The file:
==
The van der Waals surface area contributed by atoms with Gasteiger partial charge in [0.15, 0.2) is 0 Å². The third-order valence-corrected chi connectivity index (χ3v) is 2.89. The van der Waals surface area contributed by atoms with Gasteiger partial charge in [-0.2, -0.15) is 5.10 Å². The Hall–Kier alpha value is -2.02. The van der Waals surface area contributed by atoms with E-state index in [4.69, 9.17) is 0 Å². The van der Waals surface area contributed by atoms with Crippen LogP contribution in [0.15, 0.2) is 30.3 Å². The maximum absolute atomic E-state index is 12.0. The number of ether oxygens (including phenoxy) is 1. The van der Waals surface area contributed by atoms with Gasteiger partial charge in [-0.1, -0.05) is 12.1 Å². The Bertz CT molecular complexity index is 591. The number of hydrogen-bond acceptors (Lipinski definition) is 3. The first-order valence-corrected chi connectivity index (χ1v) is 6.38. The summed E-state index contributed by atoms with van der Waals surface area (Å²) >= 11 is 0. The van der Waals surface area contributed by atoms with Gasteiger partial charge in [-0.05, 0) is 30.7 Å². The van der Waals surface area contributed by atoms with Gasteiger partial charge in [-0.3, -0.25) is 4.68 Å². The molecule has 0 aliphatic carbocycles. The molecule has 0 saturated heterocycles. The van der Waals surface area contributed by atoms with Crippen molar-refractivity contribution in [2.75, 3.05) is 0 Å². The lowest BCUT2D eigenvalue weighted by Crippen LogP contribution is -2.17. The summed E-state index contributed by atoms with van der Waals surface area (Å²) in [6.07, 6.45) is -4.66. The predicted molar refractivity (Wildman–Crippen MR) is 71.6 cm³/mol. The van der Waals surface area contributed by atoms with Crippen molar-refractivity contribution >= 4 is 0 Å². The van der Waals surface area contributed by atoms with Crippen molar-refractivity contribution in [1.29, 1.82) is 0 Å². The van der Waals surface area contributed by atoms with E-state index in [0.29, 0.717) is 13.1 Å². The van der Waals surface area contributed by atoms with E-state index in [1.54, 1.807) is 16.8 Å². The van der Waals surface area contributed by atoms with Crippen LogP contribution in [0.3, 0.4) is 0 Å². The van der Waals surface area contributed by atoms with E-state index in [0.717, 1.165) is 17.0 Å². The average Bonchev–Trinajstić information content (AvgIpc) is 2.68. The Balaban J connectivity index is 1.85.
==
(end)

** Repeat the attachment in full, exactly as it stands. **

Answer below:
The van der Waals surface area contributed by atoms with Gasteiger partial charge in [0.15, 0.2) is 0 Å². The third-order valence-corrected chi connectivity index (χ3v) is 2.89. The van der Waals surface area contributed by atoms with Gasteiger partial charge in [-0.2, -0.15) is 5.10 Å². The Hall–Kier alpha value is -2.02. The van der Waals surface area contributed by atoms with E-state index in [4.69, 9.17) is 0 Å². The van der Waals surface area contributed by atoms with Crippen LogP contribution in [0.15, 0.2) is 30.3 Å². The maximum absolute atomic E-state index is 12.0. The number of ether oxygens (including phenoxy) is 1. The van der Waals surface area contributed by atoms with Gasteiger partial charge in [-0.1, -0.05) is 12.1 Å². The Bertz CT molecular complexity index is 591. The number of hydrogen-bond acceptors (Lipinski definition) is 3. The first-order valence-corrected chi connectivity index (χ1v) is 6.38. The summed E-state index contributed by atoms with van der Waals surface area (Å²) >= 11 is 0. The van der Waals surface area contributed by atoms with Gasteiger partial charge in [-0.05, 0) is 30.7 Å². The van der Waals surface area contributed by atoms with Gasteiger partial charge in [-0.3, -0.25) is 4.68 Å². The molecule has 0 aliphatic carbocycles. The molecule has 0 saturated heterocycles. The van der Waals surface area contributed by atoms with Crippen molar-refractivity contribution in [2.75, 3.05) is 0 Å². The lowest BCUT2D eigenvalue weighted by Crippen LogP contribution is -2.17. The summed E-state index contributed by atoms with van der Waals surface area (Å²) in [6.07, 6.45) is -4.66. The predicted molar refractivity (Wildman–Crippen MR) is 71.6 cm³/mol. The van der Waals surface area contributed by atoms with Crippen molar-refractivity contribution >= 4 is 0 Å². The van der Waals surface area contributed by atoms with Crippen molar-refractivity contribution in [1.29, 1.82) is 0 Å². The van der Waals surface area contributed by atoms with E-state index in [0.29, 0.717) is 13.1 Å². The van der Waals surface area contributed by atoms with E-state index in [1.54, 1.807) is 16.8 Å². The van der Waals surface area contributed by atoms with Crippen LogP contribution in [0.3, 0.4) is 0 Å². The van der Waals surface area contributed by atoms with E-state index in [0.717, 1.165) is 17.0 Å². The average Bonchev–Trinajstić information content (AvgIpc) is 2.68. The Balaban J connectivity index is 1.85.